ACT tourism policy: GST cut, privately run isolation, minimum wage cap

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The ACT Party would open New Zealand’s borders to rich tourists who could pay to use privately run isolation facilities.

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Photo: RNZ / Dom Thomas

Party leader David Seymour announced the party’s tourism policy in Te Anau this evening.

It would also consider allowing shorter quarantine times for “lower risk” countries and setting up a joint response taskforce with the business community.

Covid-19:

  • Allow privately run managed isolation, including for “high-value” foreign tourists
  • Allow essential staff to pay extra for isolation rooms with home office setups
  • Treat tourists from countries with a low risk of Covid-19 differently, e.g. shorter quarantine times

Lowering tourism restrictions:

  • Mandate Department of Conservation to encourage private sector tourism on conservation land
  • Three-year moratorium on minimum wage increases
  • Bring back 90-day trials

Tax cuts:

  • Cut GST to 10 percent for 12 months, aiming to encourage Australian tourism
  • Abolish the $35 international visitor conservation and tourism levy and return the proceeds to tourism businesses based on their 2019 GST receipts
  • Ban councils from using the rating systems to impose a hotel bed tax
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Seymour says that what the industry needs is tourists, and there are opportunities for tourism operators to bring in and isolate tourists for the required quarantine period before allowing them to travel more widely.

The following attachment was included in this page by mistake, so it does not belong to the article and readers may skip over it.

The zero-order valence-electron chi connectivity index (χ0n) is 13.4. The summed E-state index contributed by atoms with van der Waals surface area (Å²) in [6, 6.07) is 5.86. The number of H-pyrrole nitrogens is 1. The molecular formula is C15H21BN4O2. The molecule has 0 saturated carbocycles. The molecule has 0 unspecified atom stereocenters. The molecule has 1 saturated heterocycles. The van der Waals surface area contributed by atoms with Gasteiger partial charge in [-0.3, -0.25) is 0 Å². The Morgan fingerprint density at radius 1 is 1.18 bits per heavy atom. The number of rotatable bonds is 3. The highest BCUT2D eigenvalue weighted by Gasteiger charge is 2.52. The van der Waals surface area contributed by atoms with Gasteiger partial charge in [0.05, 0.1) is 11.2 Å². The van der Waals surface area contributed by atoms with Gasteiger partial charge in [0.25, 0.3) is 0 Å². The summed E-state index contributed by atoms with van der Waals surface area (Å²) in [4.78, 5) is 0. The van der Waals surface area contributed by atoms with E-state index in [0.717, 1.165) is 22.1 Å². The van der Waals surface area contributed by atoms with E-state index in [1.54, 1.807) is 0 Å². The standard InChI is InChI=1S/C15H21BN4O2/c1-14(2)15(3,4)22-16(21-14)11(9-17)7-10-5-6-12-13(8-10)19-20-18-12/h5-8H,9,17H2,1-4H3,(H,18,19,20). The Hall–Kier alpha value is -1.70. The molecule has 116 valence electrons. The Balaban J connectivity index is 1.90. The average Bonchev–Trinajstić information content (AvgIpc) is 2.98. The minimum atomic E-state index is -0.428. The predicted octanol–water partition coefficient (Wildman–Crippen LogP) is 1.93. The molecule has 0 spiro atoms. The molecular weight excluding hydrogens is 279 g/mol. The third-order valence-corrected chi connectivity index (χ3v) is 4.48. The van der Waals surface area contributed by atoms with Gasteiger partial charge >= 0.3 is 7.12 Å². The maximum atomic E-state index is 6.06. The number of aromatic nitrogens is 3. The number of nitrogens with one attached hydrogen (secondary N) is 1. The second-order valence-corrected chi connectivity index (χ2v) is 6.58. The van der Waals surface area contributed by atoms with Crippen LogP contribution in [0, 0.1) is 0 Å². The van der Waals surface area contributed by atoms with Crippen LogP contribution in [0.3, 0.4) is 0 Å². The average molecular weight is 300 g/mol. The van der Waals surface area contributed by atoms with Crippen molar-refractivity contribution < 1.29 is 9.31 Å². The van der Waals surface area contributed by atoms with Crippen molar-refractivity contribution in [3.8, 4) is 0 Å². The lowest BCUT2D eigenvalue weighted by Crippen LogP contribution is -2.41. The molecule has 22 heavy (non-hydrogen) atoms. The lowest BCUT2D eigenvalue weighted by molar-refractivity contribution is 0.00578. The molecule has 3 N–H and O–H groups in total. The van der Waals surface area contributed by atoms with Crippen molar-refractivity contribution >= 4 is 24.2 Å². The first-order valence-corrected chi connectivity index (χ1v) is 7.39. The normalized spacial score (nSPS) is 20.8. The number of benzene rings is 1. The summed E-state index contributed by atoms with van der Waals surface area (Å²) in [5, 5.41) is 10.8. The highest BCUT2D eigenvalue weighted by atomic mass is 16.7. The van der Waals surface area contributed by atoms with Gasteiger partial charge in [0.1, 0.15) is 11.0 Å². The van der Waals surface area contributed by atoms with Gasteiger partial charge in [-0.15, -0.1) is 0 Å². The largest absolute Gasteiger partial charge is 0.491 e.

“Why can’t we allow high-end tourist resorts under strict rules in isolated locations to bring in a plane-load of rich Americans on the proviso that they stay put for two weeks.

“That could bring a lot of money here, it could save businesses and there’s got to be more than a few plane loads of rich Americans who wish they were on a country not on the verge of civil war right now.”

Seymour says the best thing the government can do for the industry is to set clear rules so New Zealand can safely reconnect with the rest of the world.

“Our polices around border management and tax relief will allow the tourism industry to get back on its feet. We need to think outside the box and ACT has the plan so we can do this sensibly and safely.”

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He was speaking from Te Anau in Southland. Tourism operators there said in April they had been on the road to recovery from months of bad weather when Covid-19 struck, so a scheme was launched to offer discount fares or free goods or services to places or attractions where they brought visitors.

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